I’ve read in many places that payday lenders are responsible for “sucking billions of dollars out of the pockets of consumers”.  That got me thinking about something I bleeped over in an earlier post because I took it for granted.  The people who make this accusation do so with an implicit assumption that consumers get nothing in return for the fees paid to a payday lender.

Except that’s not true.

They do get something in return.  They get something just like anyone else who spends money on a product.

In this case, they get credit.

They pay $45 in exchange for $300 in credit to spend as they wish.

And yet, these same opponents don’t say anything about “those banks suck trillions of dollars out of the pockets of mortgage holders”.  If you take out a mortgage, you pay for that mortgage with interest.  You get a giant bulk of credit in exchange for the interest you pay over a very long period of time.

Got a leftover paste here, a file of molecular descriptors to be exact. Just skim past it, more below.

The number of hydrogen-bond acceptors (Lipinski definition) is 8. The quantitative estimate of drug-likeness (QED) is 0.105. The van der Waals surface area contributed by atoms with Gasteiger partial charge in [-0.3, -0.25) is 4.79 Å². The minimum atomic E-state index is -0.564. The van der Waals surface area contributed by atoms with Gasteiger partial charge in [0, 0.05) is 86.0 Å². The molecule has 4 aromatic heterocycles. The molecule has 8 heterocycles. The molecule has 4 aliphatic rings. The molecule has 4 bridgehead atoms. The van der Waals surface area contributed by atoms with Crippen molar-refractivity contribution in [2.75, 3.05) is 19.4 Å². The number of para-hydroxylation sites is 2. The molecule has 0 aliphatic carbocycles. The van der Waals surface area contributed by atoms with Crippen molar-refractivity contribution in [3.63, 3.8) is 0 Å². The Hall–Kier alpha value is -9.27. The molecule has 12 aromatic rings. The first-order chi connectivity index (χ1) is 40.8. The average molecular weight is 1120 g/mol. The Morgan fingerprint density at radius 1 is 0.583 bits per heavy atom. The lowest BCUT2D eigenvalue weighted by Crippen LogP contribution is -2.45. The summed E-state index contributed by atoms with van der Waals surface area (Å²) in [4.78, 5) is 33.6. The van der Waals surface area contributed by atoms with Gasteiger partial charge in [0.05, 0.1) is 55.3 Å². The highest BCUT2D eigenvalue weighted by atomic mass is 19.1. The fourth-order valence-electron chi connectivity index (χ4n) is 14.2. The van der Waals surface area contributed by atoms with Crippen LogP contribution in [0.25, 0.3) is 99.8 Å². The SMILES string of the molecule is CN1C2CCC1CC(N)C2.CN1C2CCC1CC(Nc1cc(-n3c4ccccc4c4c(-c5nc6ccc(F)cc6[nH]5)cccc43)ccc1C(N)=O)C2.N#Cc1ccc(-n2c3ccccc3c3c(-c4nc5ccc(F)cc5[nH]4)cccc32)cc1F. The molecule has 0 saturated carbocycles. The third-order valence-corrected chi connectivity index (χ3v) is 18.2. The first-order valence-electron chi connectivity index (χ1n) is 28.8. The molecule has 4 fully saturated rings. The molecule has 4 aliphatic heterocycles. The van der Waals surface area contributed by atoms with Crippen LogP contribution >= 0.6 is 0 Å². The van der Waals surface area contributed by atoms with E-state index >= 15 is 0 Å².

So what’s the difference?  Why is it that critics level this charge against payday lenders but not other forms of credit….especially when the charge isn’t even true?  It stems from a prejudice against payday lenders – a “pre-judgment” that I’ve discovered has no basis in fact, only emotion.

So stay tuned and I’ll address why this is such an emotional issue.

Be Sociable, Share!